Matthew at the Toll Gate: Part 5


The Remains of the marketplace at Magdala.


Previously, I have alluded to the fishing industry at Capernaum. I would like to explore the fishing industry around the Sea of Galilee, because recent scholarship has determined that fishing was extremely lucrative in the first century A.D.

Peter was a fisherman at Capernaum. Traditionally, Peter has been thought of as being a poor fisherman. More current thought is that this portrayal is not correct. Some modern scholars argue instead that Peter was a successful, multicultural, and bilingual businessman, whose Greek proficiency and intellectual sophistication enabled him to write polished letters, whose temporal resources afforded him the luxury to follow Jesus, and whose early exposure to Hellenistic culture uniquely positioned him to teach Gentiles. Is it possible that a fisherman could have amassed wealth at Capernaum in the first century A.D.?

A great deal of archaeological work has been done at nearby town of Magdala with a focus upon fishing on the Sea of Galilee. While one cannot be certain, it is likely that the fishing industry conducted at Magdala was similar to that which was conducted at Capernaum.

First, at Magdala, which was the town from whence Mary Magdalene came (NB. It was the birthplace of Mary Magdalene (Matt 27:56, 61), excavations have uncovered a large marketplace with at least 28 shops, about 300 fishing weights, 40 fishing pools, and more than 4,000 ancient coins, the majority of which were minted in Jerusalem. This evidence seems to suggest that there was not only a great deal of trade between Magdala and the other towns along the coast of the Sea of Galilee, but also, and more importantly, with Jerusalem, ports along the Mediterranean, Caesarea Maritima, and even Rome itself. The marketplace, fishing pools, fishing weights, port, coins, and glass materials demonstrate that Magdala was a significant place for trade.

In addition, numerous historical sources such as Josephus, Cicero, Suetonius, and Strabo say that the export of salted fish was so successful that Magdala soon became a self-sustaining town. Magdala was also called Taricheae, which in Greek is derived from the word means ‘taricheuein’, that is to smoke or preserve fish. Strabo, in particular, commends the excellent fish from Taricheae, which was available and highly esteemed in the Roman markets. Apparently, this was so, because the name Tarichos (“salted fish”) became the city’s international “brand,” since this pickled fish was sold to Rome. Strabo further mentions that Magdala has excellent pickling places.

The pickled fish of Galilee were known throughout the Roman and Greek world. Large quantities were taken up to Jerusalem at the season of the yearly feasts, because of the great multitudes. Barrels were also transported around the Mediterranean. Josephus also describes Taricheae as a place “full of materials for shipbuilding, and with many artisans” (iii Wars, 10:6).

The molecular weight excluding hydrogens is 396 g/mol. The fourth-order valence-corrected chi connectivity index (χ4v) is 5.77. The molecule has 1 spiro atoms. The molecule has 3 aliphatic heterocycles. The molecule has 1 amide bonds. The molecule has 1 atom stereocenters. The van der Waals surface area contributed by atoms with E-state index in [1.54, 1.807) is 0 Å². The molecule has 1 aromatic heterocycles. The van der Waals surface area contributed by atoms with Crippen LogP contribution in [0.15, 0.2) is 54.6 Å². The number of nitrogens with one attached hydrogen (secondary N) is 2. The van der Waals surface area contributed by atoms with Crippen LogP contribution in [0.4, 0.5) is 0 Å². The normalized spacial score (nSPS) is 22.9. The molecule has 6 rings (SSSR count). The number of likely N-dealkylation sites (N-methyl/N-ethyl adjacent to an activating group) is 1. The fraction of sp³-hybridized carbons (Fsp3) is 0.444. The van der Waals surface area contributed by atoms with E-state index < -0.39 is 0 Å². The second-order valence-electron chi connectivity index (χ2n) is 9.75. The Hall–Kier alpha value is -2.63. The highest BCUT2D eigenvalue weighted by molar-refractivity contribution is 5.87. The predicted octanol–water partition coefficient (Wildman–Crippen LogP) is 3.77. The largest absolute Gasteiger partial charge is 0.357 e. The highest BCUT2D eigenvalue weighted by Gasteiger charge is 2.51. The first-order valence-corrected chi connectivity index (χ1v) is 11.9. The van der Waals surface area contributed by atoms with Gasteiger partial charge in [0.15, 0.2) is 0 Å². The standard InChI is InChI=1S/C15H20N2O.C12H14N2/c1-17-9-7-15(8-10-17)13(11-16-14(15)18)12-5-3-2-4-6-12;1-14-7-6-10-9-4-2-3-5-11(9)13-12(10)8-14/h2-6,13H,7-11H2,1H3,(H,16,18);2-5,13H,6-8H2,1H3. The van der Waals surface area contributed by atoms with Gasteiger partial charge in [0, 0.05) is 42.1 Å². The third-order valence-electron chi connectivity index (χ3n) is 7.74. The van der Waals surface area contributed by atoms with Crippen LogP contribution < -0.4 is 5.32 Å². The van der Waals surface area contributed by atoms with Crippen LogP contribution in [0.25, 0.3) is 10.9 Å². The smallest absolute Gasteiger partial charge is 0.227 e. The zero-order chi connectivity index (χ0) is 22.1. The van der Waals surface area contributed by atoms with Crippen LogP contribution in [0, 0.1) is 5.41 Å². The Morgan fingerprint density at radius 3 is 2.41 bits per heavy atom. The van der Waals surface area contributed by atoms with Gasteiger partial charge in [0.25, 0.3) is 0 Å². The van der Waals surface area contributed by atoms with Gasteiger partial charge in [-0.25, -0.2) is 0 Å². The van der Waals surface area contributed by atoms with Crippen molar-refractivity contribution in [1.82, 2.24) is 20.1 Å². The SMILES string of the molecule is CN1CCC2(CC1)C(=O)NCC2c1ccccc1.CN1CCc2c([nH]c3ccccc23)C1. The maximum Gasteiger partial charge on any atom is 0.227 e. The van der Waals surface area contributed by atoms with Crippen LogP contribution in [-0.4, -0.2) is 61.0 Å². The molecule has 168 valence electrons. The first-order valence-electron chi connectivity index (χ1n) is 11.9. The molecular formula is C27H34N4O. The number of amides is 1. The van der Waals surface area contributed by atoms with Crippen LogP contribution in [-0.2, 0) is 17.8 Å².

The port of Magdala is 700 meters long, of which 500 meters have been uncovered, and could easily harbor many boats in antiquity. A geophysical exploration in 2010, made by Dr. Luis Barba from the UNAM (National Autonomous University of Mexico), at Magdala, revealed structures and streets beneath the soil and dirt. Thus, there are at least are six more streets and six more structures to be excavated.

There were many other ports along the Sea of Galilee, so it is likely that Magdala did not develop the salted fish industry singlehandedly. Geographically, Magdala sits at the junction of an important Roman road that led from the Lower Galilee to Damascus. Magdala was about three miles of north of Tiberias and about three miles south of Gennesaret, and less than 10 miles south of Capernaum. After the foundation of Tiberias in 19 A.D., the city could have established a favorable trading relationship with Magdala and the Romans along the road to Jerusalem, as well.

Magdala’s income sources could allow the residents to afford expensive and well-constructed buildings, such as a first century synagogue and Jewish ritual baths discovered in excavations. Magdala is the only town in Galilee, so far found, which has a first-century synagogue with frescoes, mosaics and a unique Second Temple model carved in stone. It is the first time that a stone like this has been discovered in the Biblical lands. The Jewish ritual baths found are dated to the first century A.D., also, and are fed by underground water.

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